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The “big man” or the leader of the village lived in the house on the corner with most of his older kids and grandchildren. We all called him “Booboo” which means grandfather in Tok Pisin. He was the Father of our waspapa and had 7 children. Most of the children were still in the village. Our favorite little girl, Diane (seen on the bottom right) lived here with her mom, Angela. We had a special place in our hearts for this sassy little girl and wish we could’ve taken her home! Because both of these young moms had children without fathers our was papa, Pedro has adopted these girls. So when Angela and Wali get married they will have to leave their children with our host family because it is not culturally appropriate to have “stepchildren”.

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Borat and his family kindly gave us their house while we stayed in the village, and they stayed with Booboo, or the grandpa of the village. Borat was called “man bilong hookim pis” or the man who hooks all of the fish. He loved to go fishing. And on many occasions he took Evan along with him. We knew when Borat came over, we would always have a yummy meal of fish. Borat had 5 children and 1 adopted boy.

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SingSings in the Village-Wacky Wednesday

Singsing, Papua New Guinea, children, Rai Coast, Village

A Singsing is a traditional Papua New Guinean celebration. They are done when there is an event to celebrate, like Independence Day or Christmas. While we were in village living we were blessed to be apart of three different Singsings. Everyone who participates gets all dressed up in bright colors, that include different types of leaves, grass skirts, all different kinds of shells and face paint. Each community has their own unique way of doing it. It almost always involves the beating of a “kundu” or a drum made from a lizard skin, as well as singing and dancing. We had a blast getting to participate in them! They dressed us all up and painted our skin. The picture above is of the Singsing that the local elementary school performed for us. It was so beautiful because the school was right next to the beach and the kids really did sing their hearts out. The other two Singsings were done by our village family for us as we left. We got to participate in these, and then at the end we fed all of the participants tea and popcorn (they loved this!) Here are some photos from our Singsings during village living.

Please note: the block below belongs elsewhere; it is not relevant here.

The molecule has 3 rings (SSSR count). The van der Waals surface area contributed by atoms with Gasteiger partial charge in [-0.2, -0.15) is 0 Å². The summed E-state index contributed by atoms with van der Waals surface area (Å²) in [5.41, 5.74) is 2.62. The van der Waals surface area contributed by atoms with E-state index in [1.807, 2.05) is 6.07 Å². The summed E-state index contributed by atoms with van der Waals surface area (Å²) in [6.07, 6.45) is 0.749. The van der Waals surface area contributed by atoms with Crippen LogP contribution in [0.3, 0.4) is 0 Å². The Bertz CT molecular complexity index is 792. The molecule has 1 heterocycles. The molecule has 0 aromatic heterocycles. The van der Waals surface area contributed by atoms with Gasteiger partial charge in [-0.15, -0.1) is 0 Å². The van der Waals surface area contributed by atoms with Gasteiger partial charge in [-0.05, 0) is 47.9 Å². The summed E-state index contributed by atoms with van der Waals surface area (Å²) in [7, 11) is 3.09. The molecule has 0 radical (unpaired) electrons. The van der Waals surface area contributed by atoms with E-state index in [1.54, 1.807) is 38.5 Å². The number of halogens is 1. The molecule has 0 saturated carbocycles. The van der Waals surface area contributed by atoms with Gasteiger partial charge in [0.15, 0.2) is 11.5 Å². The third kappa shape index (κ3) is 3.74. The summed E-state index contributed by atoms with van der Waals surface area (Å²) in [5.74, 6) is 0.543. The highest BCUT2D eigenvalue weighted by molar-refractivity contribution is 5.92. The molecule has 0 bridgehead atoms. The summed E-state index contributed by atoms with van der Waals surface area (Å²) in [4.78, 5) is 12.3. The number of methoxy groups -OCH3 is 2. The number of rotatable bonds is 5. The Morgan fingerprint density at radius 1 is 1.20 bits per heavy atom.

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Village Living {Part 1}

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On our way to the village!

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The Rai Coast Highway to get out to the village

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All of our family and village waiting for us as we got to our house.

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Our house in the village

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The Outhouse

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Our bedroom

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Our wasfamili (host family) in front of their house.

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A typical PNG meal. Yams, cooking bananas and sweet potatoes in coconut milk with greens.

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Church in the village

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The beach near us

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3 Day PMV Hike

We just got back from our 3 day PMV hike. A PMV is a public motor vehicle, usually a 15 passenger van, bus, truck, or even a dump truck! that takes people from one place to another. The trick is, there isn’t a schedule to show when they stop, and you never know where they stop. Everyone in PNG uses them to ride from place to place so it was a great learning experience. 

Evan and I went with a guide, Papa Ganig, who is a bit of a “big man” in the community. Everyone knows him.